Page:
India’s policy makers and consumers will be cheering a steep slump in commodities, especially palm oil, which could bring about a few months of “surprisingly low” food inflation.
Cooking oils, used to make practically every staple dish in India, have tumbled to their lowest levels in months on rising supplies and as investors cut bullish bets. That’s easing concern about runaway inflation and expectations of more aggressive interest rate hikes.
India is the world’s biggest buyer of edible oils and relies on imports for about 60% of its needs. Palm oil, which rallied after Russia’s invasion of Ukraine and as Indonesia temporarily banned exports, has plunged 40% from a record close in April.
“Lower edible oil prices should start reflecting to some extent in the June reading, with the full impact coming in later,” said Teresa John, an economist at Nirmal Bang Equities Pvt. in Mumbai.
Inflation has stayed above the Reserve Bank of India’s 6% upper tolerance level since the beginning of the year and forced it to raise rates by 90 basis points in the last two months.
Other inflation-busting measures by Prime Minister Narendra Modi’s government include export curbs on wheat and sugar to safeguard domestic supplies. Officials have also cut taxes on some edible oils and petroleum products, helping to lower food prices that account for about half of India’s consumer price basket.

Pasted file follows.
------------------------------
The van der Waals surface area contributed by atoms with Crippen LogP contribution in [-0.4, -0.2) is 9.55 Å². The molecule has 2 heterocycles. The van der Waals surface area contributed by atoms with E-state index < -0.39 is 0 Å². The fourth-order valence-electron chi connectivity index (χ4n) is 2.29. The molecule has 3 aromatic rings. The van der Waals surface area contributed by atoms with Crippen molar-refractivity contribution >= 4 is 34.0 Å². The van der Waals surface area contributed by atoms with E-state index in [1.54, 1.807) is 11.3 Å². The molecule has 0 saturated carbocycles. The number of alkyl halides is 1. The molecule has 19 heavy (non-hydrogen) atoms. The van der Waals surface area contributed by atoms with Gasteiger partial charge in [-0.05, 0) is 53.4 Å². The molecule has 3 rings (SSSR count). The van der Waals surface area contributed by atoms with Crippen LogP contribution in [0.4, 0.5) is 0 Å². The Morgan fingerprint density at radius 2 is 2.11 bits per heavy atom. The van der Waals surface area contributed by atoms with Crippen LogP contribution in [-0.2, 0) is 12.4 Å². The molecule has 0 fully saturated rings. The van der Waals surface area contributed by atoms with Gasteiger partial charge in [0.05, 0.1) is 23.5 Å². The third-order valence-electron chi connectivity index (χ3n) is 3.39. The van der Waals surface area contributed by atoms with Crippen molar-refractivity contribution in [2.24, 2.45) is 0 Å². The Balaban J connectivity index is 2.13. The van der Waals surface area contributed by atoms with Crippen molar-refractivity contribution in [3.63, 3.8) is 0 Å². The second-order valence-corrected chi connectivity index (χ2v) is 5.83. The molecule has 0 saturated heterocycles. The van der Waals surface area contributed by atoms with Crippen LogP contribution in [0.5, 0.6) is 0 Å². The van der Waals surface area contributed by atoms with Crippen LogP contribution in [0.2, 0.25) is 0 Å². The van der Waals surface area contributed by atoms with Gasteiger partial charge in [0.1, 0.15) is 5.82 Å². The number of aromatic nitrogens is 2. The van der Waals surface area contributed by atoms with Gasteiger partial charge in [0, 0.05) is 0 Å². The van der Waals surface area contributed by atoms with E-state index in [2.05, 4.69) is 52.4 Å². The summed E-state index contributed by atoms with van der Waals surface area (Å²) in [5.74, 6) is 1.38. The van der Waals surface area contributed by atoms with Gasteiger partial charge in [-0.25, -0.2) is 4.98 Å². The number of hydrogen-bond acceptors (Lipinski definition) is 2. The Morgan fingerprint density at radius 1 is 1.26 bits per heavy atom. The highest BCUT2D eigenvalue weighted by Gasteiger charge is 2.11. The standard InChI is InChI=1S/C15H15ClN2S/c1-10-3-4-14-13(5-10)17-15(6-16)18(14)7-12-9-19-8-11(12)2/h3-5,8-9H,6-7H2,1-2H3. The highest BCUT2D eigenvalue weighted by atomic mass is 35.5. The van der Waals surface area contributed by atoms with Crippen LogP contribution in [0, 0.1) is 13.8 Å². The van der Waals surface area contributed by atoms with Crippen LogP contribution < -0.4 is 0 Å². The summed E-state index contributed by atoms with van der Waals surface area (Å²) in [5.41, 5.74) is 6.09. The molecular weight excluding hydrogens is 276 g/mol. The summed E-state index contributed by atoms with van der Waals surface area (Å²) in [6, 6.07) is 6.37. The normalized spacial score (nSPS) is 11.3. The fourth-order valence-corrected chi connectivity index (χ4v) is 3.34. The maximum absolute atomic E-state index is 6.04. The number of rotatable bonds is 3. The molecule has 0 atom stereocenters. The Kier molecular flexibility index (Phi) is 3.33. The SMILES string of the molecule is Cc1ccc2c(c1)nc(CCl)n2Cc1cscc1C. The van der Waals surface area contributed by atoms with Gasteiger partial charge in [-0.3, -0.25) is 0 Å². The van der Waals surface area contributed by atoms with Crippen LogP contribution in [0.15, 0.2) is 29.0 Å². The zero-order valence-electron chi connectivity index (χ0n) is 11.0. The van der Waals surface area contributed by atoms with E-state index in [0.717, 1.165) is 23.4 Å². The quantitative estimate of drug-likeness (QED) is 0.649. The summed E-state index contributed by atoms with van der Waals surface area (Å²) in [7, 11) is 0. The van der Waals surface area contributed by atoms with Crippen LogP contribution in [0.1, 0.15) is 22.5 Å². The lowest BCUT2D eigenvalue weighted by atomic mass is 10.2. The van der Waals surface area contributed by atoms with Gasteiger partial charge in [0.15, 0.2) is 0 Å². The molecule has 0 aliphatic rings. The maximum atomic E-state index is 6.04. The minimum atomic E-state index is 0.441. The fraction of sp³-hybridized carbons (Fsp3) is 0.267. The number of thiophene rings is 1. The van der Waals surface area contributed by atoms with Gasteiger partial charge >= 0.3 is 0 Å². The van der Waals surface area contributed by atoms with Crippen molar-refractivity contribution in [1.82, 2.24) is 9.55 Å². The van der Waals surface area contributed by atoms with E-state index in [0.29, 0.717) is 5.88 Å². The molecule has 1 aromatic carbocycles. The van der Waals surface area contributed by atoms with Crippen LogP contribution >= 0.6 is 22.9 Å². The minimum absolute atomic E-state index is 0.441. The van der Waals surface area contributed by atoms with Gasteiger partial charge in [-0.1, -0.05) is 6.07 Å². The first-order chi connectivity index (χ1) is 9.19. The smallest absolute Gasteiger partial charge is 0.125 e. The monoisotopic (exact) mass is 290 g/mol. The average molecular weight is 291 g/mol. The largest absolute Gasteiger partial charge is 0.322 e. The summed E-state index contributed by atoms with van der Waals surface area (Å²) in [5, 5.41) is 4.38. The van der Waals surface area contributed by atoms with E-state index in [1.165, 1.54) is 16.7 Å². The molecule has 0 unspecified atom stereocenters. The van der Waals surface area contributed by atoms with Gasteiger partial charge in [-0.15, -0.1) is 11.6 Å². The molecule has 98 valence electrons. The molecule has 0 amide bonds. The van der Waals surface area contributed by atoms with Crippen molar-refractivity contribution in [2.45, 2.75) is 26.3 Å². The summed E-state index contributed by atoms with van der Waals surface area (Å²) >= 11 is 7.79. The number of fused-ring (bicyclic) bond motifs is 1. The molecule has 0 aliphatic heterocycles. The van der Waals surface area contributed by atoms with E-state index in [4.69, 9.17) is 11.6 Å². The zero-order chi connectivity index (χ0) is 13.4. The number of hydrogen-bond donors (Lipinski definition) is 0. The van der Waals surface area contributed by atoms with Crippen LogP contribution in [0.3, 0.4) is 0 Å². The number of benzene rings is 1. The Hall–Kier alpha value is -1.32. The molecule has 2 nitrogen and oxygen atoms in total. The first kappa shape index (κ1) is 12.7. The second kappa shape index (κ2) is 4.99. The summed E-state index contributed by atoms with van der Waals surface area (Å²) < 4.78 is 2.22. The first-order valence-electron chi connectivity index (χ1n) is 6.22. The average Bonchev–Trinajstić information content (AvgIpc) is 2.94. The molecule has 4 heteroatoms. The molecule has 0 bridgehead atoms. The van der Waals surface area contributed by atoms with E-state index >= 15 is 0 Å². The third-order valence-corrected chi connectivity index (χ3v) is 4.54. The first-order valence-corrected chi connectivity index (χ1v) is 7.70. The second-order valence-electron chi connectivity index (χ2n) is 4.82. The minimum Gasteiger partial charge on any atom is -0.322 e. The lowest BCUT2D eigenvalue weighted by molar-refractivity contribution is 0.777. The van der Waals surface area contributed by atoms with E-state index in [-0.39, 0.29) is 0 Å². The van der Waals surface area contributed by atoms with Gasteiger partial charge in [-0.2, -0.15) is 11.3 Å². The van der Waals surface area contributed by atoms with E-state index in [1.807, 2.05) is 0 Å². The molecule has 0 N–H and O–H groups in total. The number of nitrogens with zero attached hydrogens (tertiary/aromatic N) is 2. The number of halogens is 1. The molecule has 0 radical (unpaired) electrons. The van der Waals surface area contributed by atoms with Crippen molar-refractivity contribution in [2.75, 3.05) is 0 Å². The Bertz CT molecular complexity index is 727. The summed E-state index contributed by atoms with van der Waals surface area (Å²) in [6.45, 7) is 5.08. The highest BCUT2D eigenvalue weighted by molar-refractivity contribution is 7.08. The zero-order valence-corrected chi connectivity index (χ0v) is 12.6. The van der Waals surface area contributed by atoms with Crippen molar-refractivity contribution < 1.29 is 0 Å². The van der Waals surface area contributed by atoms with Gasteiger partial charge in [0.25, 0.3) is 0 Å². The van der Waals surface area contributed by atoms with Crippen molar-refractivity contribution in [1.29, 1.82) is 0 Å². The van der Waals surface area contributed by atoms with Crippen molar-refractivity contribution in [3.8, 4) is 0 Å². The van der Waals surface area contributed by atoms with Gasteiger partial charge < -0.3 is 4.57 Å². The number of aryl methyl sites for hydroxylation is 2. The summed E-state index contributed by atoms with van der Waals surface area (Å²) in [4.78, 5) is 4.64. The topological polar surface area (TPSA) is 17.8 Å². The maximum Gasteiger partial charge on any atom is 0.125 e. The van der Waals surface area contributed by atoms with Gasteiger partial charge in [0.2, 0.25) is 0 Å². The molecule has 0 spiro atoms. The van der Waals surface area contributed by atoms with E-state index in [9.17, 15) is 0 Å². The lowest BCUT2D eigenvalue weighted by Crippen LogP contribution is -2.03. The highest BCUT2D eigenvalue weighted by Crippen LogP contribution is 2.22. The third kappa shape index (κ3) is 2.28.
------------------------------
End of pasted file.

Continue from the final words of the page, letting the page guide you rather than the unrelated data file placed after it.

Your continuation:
Sentiment in the commodities market has soured due to fears of recession in major economies. Crude oil has dropped about 20% since a peak in March, soybean oil has lost a third of its value since late April, while wheat and corn have also declined.
With international prices sliding, domestic costs are also starting to fall. The average retail prices of edible oils in India have dropped as much as 8% in the past month, according to government data. “The domestic industry is willing to reduce prices further as global markets have sharply fallen,” said B.V. Mehta, executive director of the Solvent Extractors’ Association of India. Pump diesel prices also retreated more than 7%.
The sharp declines in palm oil, wheat, sugar and rice are good news for inflation, ING Group said in a note. “In the short-term, we may be due a few months of surprisingly low food price inflation, which will help reduce price pressures elsewhere,” the bank said.
The fall in prices, however, may not be enough to convince the RBI to scale back its fight against inflation as risks remain.
“We don’t expect them to undertake any action that might dilute the inflation fight,” said Radhika Rao, an economist with DBS Bank in Singapore. A weaker rupee also needs to be considered as it could undercut the benefit from lower commodity prices, she added.
For now, there are signs that the outlook is improving. Shashanka Bhide, a member of the central bank’s rate setting panel, said a decline in international agricultural prices and input costs will soften domestic prices as well.
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